Headache Diagnosis in Children and Adolescents

  • Jasmin M. Dao
  • William Qubty
Secondary Headache (M Robbins, Section Editor)
Part of the following topical collections:
  1. Topical Collection on Secondary Headache


Purpose of Review

Headache phenotypes can differ between adults and children. While most headaches are due to primary headache disorders, in a small population, they can be an indication of a potentially life-threatening neurologic condition. The challenge lies in identifying warning signs that warrant further workup. This article reviews different types of pediatric headaches and headache evaluation in children and teens, and focuses on the approach for diagnosis of secondary headaches.

Recent Findings

Common thought is that increased frequency and severity of headache may reflect secondary pathology; however, headache phenotype may not be fully developed and can evolve in adolescence or adulthood. Headache location, particularly occipital headache alone, does not necessarily signify secondary intracranial pathology. Certain warning signs warrant neuroimaging, but others only warrant imaging in certain clinical contexts. Brain MRI is the neuroimaging modality of choice, though there is a high rate of incidental findings and often does not change headache management.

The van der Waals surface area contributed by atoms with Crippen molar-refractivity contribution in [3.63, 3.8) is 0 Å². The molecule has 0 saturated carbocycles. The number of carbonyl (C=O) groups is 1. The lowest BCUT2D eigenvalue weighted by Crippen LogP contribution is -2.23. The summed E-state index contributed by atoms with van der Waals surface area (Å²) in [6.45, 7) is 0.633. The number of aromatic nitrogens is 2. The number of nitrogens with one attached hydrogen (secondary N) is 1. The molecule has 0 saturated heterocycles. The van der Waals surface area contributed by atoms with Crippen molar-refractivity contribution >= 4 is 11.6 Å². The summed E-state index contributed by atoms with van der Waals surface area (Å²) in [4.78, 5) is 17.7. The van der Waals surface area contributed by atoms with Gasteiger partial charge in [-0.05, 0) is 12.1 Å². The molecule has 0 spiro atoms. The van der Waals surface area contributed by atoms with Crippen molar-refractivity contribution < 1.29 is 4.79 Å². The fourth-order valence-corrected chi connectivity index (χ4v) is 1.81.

A stepwise approach is essential to avoid missing secondary headaches. There are several differences between adults and children in clinical manifestations of headache. Evaluation and diagnosis of pediatric headache starts with a thorough headache and medical history, family and social history, and identification of risk factors. A thorough physical and neurologic exam is important, with close attention to features that could suggest secondary headache pathology. Neuroimaging and other testing should only be performed if there is concern for secondary headache.


Headache Adolescence Pediatric migraine Secondary headache Red flags 


Compliance with Ethical Standards

Conflict of Interest

Jasmin M. Dao and William Qubty declare no conflict of interest.

Human and Animal Rights and Informed Consent

This article does not contain any studies with human or animal subjects performed by any of the authors.


Papers of particular interest, published recently, have been highlighted as: • Of importance •• Of major importance

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Copyright information

© Springer Science+Business Media, LLC, part of Springer Nature 2018

Authors and Affiliations

  1. 1.Department of NeurologyUCSF Child NeurologySan FranciscoUSA

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